9780674976818-0674976819-A Spirit of Trust: A Reading of Hegel’s Phenomenology

A Spirit of Trust: A Reading of Hegel’s Phenomenology

ISBN-13: 9780674976818
ISBN-10: 0674976819
Edition: Illustrated
Author: Brandom, Robert B.
Publication date: 2019
Publisher: Belknap Press: An Imprint of Harvard University Press
Format: Hardcover 856 pages
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Book details

ISBN-13: 9780674976818
ISBN-10: 0674976819
Edition: Illustrated
Author: Brandom, Robert B.
Publication date: 2019
Publisher: Belknap Press: An Imprint of Harvard University Press
Format: Hardcover 856 pages

Summary

Acknowledged authors Brandom, Robert B. wrote A Spirit of Trust: A Reading of Hegel’s Phenomenology comprising 856 pages back in 2019. Textbook and eTextbook are published under ISBN 0674976819 and 9780674976818. Since then A Spirit of Trust: A Reading of Hegel’s Phenomenology textbook was available to sell back to BooksRun online for the top buyback price of $ 24.76 or rent at the marketplace.

Description

Forty years in the making, this long-awaited reinterpretation of Hegel’s The Phenomenology of Spirit is a landmark contribution to philosophy by one of the world’s best-known and most influential philosophers.

In this much-anticipated work, Robert Brandom presents a completely new retelling of the romantic rationalist adventure of ideas that is Hegel’s classic The Phenomenology of Spirit. Connecting analytic, continental, and historical traditions, Brandom shows how dominant modes of thought in contemporary philosophy are challenged by Hegel.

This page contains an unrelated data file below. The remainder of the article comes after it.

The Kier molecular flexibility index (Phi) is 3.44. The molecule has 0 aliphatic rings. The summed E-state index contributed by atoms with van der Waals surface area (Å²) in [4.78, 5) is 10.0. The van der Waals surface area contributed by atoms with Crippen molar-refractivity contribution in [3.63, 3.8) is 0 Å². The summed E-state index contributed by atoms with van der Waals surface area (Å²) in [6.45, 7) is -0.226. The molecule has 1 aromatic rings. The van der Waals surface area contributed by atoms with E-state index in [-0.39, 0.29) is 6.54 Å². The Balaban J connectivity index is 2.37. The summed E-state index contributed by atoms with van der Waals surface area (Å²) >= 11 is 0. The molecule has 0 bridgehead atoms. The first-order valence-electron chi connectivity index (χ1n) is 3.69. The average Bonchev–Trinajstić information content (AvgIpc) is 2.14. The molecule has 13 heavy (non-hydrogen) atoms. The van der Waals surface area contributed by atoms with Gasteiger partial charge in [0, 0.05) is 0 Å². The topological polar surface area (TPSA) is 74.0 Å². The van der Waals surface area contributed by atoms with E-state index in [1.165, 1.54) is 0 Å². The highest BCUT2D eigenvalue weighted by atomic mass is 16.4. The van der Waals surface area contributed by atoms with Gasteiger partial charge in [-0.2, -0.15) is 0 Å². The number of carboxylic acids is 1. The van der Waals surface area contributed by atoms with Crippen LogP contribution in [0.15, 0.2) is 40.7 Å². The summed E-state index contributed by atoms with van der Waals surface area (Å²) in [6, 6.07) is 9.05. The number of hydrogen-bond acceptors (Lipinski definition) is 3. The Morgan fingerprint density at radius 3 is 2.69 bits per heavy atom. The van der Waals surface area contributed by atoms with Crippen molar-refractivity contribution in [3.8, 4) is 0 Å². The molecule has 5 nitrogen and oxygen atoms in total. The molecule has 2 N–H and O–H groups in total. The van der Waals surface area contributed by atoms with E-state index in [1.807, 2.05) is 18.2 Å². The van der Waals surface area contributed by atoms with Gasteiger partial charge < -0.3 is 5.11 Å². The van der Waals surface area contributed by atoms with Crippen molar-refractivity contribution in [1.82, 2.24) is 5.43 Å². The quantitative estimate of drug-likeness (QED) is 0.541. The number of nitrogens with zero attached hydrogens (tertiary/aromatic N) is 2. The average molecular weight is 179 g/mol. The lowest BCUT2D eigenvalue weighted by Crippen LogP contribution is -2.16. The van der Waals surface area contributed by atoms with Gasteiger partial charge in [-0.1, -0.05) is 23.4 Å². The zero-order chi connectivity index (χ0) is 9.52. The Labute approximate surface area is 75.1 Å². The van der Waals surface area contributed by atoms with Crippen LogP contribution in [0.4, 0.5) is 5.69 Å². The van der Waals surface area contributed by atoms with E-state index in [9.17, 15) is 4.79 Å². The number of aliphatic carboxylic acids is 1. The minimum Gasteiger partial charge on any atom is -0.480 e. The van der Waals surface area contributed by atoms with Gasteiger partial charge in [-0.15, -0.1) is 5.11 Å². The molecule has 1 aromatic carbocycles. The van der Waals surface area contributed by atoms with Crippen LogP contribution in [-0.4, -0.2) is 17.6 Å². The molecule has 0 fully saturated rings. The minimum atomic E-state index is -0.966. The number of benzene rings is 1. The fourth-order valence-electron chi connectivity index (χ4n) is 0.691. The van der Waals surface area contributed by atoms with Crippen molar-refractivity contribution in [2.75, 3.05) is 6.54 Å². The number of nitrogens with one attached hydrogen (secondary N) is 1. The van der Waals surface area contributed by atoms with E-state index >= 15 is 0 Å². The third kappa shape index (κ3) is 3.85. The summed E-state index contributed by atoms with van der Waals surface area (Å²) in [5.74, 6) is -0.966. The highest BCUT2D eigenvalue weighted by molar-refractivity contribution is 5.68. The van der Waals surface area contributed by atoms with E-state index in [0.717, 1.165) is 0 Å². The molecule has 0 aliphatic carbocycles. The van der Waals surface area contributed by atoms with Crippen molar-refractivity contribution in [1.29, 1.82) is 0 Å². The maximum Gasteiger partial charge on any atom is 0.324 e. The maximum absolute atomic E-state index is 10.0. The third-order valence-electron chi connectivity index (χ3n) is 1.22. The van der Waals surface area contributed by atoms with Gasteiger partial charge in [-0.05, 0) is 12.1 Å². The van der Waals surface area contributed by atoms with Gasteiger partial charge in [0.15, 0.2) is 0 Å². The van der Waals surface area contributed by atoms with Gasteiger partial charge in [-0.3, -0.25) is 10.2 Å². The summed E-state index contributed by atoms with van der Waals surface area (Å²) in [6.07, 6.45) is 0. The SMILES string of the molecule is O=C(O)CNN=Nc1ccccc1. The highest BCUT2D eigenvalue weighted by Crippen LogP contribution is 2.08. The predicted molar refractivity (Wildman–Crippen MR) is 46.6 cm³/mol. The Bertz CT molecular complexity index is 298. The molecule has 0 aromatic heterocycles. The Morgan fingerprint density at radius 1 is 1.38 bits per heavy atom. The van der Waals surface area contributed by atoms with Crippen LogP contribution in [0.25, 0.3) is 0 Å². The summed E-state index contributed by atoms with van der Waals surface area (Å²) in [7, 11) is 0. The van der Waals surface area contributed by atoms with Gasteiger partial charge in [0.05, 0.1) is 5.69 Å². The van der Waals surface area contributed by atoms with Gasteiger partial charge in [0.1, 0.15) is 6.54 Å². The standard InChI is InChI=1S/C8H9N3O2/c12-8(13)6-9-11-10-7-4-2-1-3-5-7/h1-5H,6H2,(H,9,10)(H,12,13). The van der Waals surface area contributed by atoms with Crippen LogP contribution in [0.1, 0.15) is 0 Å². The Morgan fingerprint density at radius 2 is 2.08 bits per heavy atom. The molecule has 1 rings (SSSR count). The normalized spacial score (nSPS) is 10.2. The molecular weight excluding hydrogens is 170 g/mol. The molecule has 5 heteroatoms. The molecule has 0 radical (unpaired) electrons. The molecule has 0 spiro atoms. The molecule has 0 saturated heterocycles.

A Spirit of Trust is about the massive historical shift in the life of humankind that constitutes the advent of modernity. In his Critiques, Kant talks about the distinction between what things are in themselves and how they appear to us; Hegel sees Kant’s distinction as making explicit what separates the ancient and modern worlds. In the ancient world, normative statuses―judgments of what ought to be―were taken to state objective facts. In the modern world, these judgments are taken to be determined by attitudes―subjective stances. Hegel supports a view combining both of those approaches, which Brandom calls “objective idealism”: there is an objective reality, but we cannot make sense of it without first making sense of how we think about it.

According to Hegel’s approach, we become agents only when taken as such by other agents. This means that normative statuses such as commitment, responsibility, and authority are instituted by social practices of reciprocal recognition. Brandom argues that when our self-conscious recognitive attitudes take the radical form of magnanimity and trust that Hegel describes, we can overcome a troubled modernity and enter a new age of spirit.

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